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Crested Gecko Eggs

Discussion in 'Not So Spineless Wonders' started by ~Abyss~, Apr 3, 2008.

  1. ~Abyss~

    ~Abyss~ Arachnoking Old Timer

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    I was given two of these from a friend.. sad thing is I really don't know much about them. I read up on them a bit and I think what I'm doing is right but can anyone give me a second opnion? I have the two eggs in a delicup with moistend peat no to moist but enough to compact them. I have them in 80F climate with ventilation.
    -Eddy
     
  2. AneesasMuse

    AneesasMuse Arachnoangel

    I always incubate my Crested eggs on vermiculite.. moist enough to clump when pinched, but not dripping ..at room temps (75F 'ish). Incubation varies from 60 - 90 days for me... shorter inc'y times were a couple of years ago, when the Bay Area climate was exceptionally warmer.

    Good Luck!
     
  3. T Frank

    T Frank Arachnobaron

    I do the same as above.
    I keep them in an airtight container and remove the lid and fan them a little every day.
     
  4. ~Abyss~

    ~Abyss~ Arachnoking Old Timer

    hmm would escavator sand work? It's the same thing almost no? Where can I get vermiculite?
     
  5. Rich65

    Rich65 Arachnosquire

    Vermiculite can be found at most hardware stores, garden centers and such. I use a vermiculite and perlite mix, been using the same recipe for all my reptile eggs for many years with good success.
     
  6. ~Abyss~

    ~Abyss~ Arachnoking Old Timer

    Thanks for the advice guys. One more small question they've been in that container for a week now. Is it to late for them or do you think they'll be all right? They were laid on 3-30-08
    -Eddy
     
  7. T Frank

    T Frank Arachnobaron

    It's worth a try, they could be perfectly fine.
    Are they still white?
     
  8. AneesasMuse

    AneesasMuse Arachnoangel

    They should be fine, but don't rotate their position when moving them to the vermiculite. (Nurseries, Home Depot, Lowes, etc. will all have vermiculite and perlite, btw.)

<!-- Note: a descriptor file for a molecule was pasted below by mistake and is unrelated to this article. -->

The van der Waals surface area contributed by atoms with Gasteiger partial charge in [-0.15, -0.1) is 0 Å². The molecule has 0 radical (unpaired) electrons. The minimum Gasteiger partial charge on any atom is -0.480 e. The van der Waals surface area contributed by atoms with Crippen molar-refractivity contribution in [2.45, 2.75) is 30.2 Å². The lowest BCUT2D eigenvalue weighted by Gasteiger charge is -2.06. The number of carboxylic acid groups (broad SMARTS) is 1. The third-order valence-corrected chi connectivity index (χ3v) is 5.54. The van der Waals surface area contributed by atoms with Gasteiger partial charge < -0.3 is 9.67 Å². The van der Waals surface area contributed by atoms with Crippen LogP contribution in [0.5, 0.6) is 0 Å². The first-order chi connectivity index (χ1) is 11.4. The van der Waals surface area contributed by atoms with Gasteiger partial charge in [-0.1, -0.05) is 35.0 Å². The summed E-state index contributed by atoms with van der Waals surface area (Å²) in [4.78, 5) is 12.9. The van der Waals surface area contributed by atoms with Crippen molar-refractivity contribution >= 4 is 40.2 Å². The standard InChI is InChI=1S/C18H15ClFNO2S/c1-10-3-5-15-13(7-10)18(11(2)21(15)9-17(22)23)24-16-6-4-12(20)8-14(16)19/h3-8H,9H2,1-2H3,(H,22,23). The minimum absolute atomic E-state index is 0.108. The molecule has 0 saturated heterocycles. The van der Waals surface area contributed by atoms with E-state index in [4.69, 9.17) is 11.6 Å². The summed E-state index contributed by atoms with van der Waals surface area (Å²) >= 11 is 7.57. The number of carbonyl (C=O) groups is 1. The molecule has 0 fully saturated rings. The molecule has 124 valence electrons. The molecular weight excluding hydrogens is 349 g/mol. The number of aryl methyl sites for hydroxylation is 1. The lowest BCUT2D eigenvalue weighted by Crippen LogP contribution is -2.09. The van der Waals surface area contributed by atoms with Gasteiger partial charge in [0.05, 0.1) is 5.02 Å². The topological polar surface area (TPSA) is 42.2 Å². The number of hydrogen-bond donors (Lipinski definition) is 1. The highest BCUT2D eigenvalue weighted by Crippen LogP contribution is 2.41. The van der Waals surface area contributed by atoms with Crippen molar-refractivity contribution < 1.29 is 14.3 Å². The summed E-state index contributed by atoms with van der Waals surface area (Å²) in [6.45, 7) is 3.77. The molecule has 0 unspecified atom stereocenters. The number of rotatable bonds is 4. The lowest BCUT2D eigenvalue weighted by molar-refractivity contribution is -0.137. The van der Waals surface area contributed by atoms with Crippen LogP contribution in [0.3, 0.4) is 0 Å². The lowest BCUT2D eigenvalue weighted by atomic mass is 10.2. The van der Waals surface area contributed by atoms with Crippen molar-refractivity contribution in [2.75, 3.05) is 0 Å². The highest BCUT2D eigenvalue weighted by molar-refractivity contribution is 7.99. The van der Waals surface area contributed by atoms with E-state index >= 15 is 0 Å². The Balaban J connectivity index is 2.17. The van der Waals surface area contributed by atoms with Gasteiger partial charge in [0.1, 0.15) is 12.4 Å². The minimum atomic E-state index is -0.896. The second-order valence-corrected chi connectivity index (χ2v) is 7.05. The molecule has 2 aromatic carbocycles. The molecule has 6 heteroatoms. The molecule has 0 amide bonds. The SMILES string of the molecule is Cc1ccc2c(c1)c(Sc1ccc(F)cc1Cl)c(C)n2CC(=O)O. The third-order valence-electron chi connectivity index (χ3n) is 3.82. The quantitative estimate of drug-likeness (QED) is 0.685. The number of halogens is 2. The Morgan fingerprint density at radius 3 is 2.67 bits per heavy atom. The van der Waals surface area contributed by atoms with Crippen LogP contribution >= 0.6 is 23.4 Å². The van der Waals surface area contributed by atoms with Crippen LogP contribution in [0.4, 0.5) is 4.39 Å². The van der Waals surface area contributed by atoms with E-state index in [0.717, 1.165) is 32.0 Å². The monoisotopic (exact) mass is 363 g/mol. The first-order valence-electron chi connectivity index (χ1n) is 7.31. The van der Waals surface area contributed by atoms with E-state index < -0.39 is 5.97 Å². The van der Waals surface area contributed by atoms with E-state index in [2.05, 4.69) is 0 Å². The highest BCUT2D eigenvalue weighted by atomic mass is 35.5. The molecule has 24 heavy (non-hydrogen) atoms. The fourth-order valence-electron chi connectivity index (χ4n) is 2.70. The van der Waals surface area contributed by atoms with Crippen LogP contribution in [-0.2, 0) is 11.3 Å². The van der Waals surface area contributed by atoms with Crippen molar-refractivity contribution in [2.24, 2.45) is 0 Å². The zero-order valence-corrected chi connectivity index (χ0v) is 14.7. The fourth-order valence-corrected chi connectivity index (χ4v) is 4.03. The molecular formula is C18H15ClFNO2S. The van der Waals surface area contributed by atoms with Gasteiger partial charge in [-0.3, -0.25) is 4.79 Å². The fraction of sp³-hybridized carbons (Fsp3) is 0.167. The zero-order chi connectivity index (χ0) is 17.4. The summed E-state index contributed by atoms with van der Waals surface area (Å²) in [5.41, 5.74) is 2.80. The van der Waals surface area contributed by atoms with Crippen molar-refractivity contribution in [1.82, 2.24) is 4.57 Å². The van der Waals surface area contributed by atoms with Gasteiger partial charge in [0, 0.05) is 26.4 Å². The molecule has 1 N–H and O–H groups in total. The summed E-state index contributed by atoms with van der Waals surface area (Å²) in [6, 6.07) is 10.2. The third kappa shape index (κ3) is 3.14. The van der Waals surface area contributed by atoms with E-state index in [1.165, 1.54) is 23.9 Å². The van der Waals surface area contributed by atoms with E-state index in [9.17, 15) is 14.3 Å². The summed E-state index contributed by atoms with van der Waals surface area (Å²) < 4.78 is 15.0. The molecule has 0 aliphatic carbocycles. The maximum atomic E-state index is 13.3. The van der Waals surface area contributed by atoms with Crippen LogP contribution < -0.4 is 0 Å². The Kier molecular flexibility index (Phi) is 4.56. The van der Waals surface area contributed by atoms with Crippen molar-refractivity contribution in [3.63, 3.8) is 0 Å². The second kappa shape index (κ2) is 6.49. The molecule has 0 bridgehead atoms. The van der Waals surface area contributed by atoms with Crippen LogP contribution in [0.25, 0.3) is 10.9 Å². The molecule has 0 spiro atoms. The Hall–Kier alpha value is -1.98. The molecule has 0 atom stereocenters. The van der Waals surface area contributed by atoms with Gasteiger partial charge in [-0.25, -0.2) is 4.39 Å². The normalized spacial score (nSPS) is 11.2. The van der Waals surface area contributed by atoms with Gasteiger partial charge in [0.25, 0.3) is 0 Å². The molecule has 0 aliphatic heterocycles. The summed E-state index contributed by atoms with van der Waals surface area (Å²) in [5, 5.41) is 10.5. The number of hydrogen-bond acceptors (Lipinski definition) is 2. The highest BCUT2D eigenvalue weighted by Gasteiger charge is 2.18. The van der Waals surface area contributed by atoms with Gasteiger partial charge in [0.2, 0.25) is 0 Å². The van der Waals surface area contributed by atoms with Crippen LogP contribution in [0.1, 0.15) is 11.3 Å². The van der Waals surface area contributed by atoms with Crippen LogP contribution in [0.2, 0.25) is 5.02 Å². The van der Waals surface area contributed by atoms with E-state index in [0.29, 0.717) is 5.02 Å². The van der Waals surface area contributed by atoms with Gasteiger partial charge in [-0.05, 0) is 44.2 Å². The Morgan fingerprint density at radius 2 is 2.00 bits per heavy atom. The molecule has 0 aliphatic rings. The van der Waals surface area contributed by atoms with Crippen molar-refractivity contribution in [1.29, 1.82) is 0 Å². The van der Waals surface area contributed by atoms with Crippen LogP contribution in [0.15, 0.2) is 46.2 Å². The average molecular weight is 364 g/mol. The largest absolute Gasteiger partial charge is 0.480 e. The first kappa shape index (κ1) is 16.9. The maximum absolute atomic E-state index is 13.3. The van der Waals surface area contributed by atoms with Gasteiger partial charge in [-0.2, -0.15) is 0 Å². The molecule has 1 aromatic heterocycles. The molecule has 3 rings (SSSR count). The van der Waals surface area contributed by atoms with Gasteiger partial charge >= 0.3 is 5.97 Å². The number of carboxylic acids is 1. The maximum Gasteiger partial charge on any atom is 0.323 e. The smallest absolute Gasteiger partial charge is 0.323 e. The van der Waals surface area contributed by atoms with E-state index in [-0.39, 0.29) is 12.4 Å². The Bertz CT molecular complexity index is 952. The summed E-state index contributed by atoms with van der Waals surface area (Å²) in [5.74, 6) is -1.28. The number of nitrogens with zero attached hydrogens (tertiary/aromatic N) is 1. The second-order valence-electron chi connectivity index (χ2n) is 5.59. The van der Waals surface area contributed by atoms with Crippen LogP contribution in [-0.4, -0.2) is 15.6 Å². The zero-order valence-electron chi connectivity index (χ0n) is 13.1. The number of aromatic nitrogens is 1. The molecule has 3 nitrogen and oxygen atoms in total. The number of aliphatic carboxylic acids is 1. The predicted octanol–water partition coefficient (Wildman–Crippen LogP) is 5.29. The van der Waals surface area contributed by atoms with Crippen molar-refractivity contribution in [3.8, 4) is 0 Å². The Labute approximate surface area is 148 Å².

And nope.. Excavator Sand is not at all like Vermiculite or Perlite ..not even close! The Excavator Sand will dry hard as a brick and possibly leach various things (colors, for one) into your eggs.

    With Crested eggs, consider them viable until they are FURRY and/or SMELLY ..and deflated completely, of course. Other than those things.. they are good and leave them to do their thing :D

    Good Luck!
     
  9. ~Abyss~

    ~Abyss~ Arachnoking Old Timer

    switched them over today. They still seem fine white...a little dark on the bottom but that just the dirt. And I even turned up the heat by 2-3 degrees. Thanks for the tips guys
    -Eddy
     
  10. T Frank

    T Frank Arachnobaron

    Keep us posted and good luck
     
  11. AneesasMuse

    AneesasMuse Arachnoangel

    Just in my experience and quite a bit of reading of others' experiences with incubating Crested eggs.. no expert, here ..you really should turn the heat down about 5 degrees. These are rainforest/tropical, not all out tropical ...and temps in the 80s stress the parents out (and can be fatal), so I imagine it has some negative effect on eggs also.
     
  12. ~Abyss~

    ~Abyss~ Arachnoking Old Timer

    They are still at low 80's which I tought tropical temp is but I guess I could turn it down a click.
    -Eddy
     
  13. AzJohn

    AzJohn Arachnoking

    I keep my cresteds at room temps. I've been keeping and breeding for over a year. I think it was mentioned that you want to keep the eggs in their original orientation up or down.

    john
     
  14. Mushroom Spore

    Mushroom Spore Arachnoemperor Old Timer

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    There is no such thing as one specific range which is "tropical temp." Tropical temp can be anything, depending on the specific tropical area and the animal's particular niche in that area.

    In the case of the crested gecko, they are noctural and hide from the heat in cool places during the day, being active only in the much cooler nighttime...and up in the trees where the wind is blowing all the time, at that. Cresteds do very badly when kept hot.
     
  15. ~Abyss~

    ~Abyss~ Arachnoking Old Timer

    Sorry guys I must appologize I'm no expert with herps especially rearing them from eggs. I'm a scorp dude and scorp tropical temp is mid 80's. So i thank you guys for teaching me. Anyways they're still doing fine. Temp is now at high 70's (room temp). Also I read somewhere online that the warmer the faster they hatch...but thats not really important to me. Anyways thanks again my next post will be when they hatch and I will be utterly confused and not know what to do ;).
    -Eddy
     
  16. Rich65

    Rich65 Arachnosquire

    Also I read somewhere online that the warmer the faster they hatch...but thats not really important to me.

    Warmer may hatch quicker but you also risk full term dead babies because of stress and excellerated growth rate or drying the eggs up.
    my .02cents
     
  17. We're incubating our 4 crested eggs at room temps (70-73) which is actually better since the babies hatch out larger than they would at a higher incu temp. Granted it can take up to a 100 days to hatch or longer...I think I read someones going 120 days before, but they'll have a better start on life.
     
  18. AneesasMuse

    AneesasMuse Arachnoangel

    The longest it's taken any of my Crested eggs to hatch ..86 days at room temps (75'ish degrees).
     
  19. T Frank

    T Frank Arachnobaron

    Mine have all hatched between 80 and 90 days at 75 degrees.